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High Cholesterol and Atherosclerosis

Natural ways to manage high cholesterol problem and atherosclerosis
Hyperlipidemia is an elevation of lipids (fats) in the bloodstream. The principal fat in the blood is cholesterol, a naturally occurring substance utilised in creation of body hormones like estrogen and testosterone. Cholesterol is also an essential component of the membrane that surrounds individual cells of the body. Because fat is insoluble, cholesterol must be bound to proteins when it is transported in the blood. This complex of fat and protein is called a lipoprotein. It is an important risk factor in developing atherosclerosis and heart disease. Forms of lipids in the blood include cholesterol, cholesterol esters (compounds), phospholipids and triglycerides. They're transported in the blood as part of large molecules called lipoproteins. 

Types of lipoproteins are: very low-density lipoproteins (VLDL), low-density lipoproteins (LDL) and high-density lipoproteins (HDL). High cholesterol and other lipid disorders can be inherited (genetic) or associated with: Fatty diets, Diabetes, hypothyroidism, Cushing's syndrome, and kidney failure; Certain medications, including birth control pills, estrogen, corticosteroids, certain diuretics, and betablockers; and lifestyle factors, including habitual, excessive alcohol consumption and lack of exercise, leading to obesity. People who smoke and also have high cholesterol are at even greater risk for heart disease. Lipid disorders are more common in men than women.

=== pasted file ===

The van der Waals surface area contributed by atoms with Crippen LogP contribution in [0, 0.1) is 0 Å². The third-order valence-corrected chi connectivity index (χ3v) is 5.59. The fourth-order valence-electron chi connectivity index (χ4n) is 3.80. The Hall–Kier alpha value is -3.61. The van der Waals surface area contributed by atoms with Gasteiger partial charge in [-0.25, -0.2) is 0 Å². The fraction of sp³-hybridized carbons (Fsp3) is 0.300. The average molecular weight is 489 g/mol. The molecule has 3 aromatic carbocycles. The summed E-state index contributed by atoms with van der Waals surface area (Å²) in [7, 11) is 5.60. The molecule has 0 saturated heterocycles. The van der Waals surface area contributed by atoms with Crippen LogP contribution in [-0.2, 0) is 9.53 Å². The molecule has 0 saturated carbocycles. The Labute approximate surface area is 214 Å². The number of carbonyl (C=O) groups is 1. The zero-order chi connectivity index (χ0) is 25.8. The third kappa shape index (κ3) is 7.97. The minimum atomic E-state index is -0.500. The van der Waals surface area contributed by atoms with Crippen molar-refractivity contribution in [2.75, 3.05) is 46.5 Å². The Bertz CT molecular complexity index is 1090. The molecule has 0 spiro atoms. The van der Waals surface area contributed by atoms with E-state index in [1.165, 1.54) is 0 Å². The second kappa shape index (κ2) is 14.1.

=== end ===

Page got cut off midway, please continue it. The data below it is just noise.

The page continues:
Dietary modification

Dietary modification is the initial step in treatment. For overweight individuals, weight reduction to ideal body weight is recommended. Reduction of total calories, cholesterol, and saturated fat is appropriate for most people. 

To meet the total fat recommendation of 20 to 35 percent of calories, most dietary fats should come from sources of polyunsaturated and monounsaturated fatty acids. Sources of omega-6 polyunsaturated fatty acids are liquid vegetable oils, including soybean oil, corn oil, and safflower oil. Plant sources of omega-3 polyunsaturated fatty acids include soybean oil, canola oil, walnuts, and flaxseed. Omega-3 fatty acids are contained in fish and shellfish. Fish that naturally contain more oil (e.g., salmon, trout, herring) are higher in omega-3 fatty acids than lean fish (e.g., cod, haddock, catfish). Plant sources that are rich in monounsaturated fatty acids include vegetable oils (e.g., canola, olive, high oleic safflower, and sunflower oils) that are liquid at room temperature and nuts.
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